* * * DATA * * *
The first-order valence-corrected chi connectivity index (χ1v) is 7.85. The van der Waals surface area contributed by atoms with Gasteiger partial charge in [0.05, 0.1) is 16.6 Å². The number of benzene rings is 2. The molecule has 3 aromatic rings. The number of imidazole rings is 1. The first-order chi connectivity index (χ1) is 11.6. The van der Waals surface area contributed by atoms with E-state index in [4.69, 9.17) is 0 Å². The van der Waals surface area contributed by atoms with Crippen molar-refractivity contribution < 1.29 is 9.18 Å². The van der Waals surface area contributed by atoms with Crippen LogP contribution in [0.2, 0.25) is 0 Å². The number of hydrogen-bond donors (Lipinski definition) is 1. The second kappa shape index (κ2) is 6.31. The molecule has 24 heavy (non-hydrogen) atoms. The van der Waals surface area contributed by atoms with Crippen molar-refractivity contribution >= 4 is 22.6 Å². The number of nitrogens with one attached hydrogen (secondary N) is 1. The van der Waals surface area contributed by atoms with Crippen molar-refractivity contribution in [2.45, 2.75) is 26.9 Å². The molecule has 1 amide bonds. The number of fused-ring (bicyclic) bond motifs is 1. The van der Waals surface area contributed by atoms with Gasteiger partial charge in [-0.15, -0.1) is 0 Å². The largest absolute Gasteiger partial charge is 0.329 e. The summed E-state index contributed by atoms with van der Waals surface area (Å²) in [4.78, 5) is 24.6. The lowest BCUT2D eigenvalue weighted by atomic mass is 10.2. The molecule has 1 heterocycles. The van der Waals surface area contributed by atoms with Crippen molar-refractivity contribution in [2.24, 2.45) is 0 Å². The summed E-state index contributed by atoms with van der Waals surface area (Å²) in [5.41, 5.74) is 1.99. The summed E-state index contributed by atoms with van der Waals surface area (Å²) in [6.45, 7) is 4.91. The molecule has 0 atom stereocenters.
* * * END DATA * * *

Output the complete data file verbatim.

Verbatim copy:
The first-order valence-corrected chi connectivity index (χ1v) is 7.85. The van der Waals surface area contributed by atoms with Gasteiger partial charge in [0.05, 0.1) is 16.6 Å². The number of benzene rings is 2. The molecule has 3 aromatic rings. The number of imidazole rings is 1. The first-order chi connectivity index (χ1) is 11.6. The van der Waals surface area contributed by atoms with E-state index in [4.69, 9.17) is 0 Å². The van der Waals surface area contributed by atoms with Crippen molar-refractivity contribution < 1.29 is 9.18 Å². The van der Waals surface area contributed by atoms with Crippen LogP contribution in [0.2, 0.25) is 0 Å². The number of hydrogen-bond donors (Lipinski definition) is 1. The second kappa shape index (κ2) is 6.31. The molecule has 24 heavy (non-hydrogen) atoms. The van der Waals surface area contributed by atoms with Crippen molar-refractivity contribution >= 4 is 22.6 Å². The number of nitrogens with one attached hydrogen (secondary N) is 1. The van der Waals surface area contributed by atoms with Crippen molar-refractivity contribution in [2.45, 2.75) is 26.9 Å². The molecule has 1 amide bonds. The number of fused-ring (bicyclic) bond motifs is 1. The van der Waals surface area contributed by atoms with Gasteiger partial charge in [-0.15, -0.1) is 0 Å². The largest absolute Gasteiger partial charge is 0.329 e. The summed E-state index contributed by atoms with van der Waals surface area (Å²) in [4.78, 5) is 24.6. The lowest BCUT2D eigenvalue weighted by atomic mass is 10.2. The molecule has 1 heterocycles. The van der Waals surface area contributed by atoms with Crippen molar-refractivity contribution in [2.24, 2.45) is 0 Å². The summed E-state index contributed by atoms with van der Waals surface area (Å²) in [5.41, 5.74) is 1.99. The summed E-state index contributed by atoms with van der Waals surface area (Å²) in [6.45, 7) is 4.91. The molecule has 0 atom stereocenters.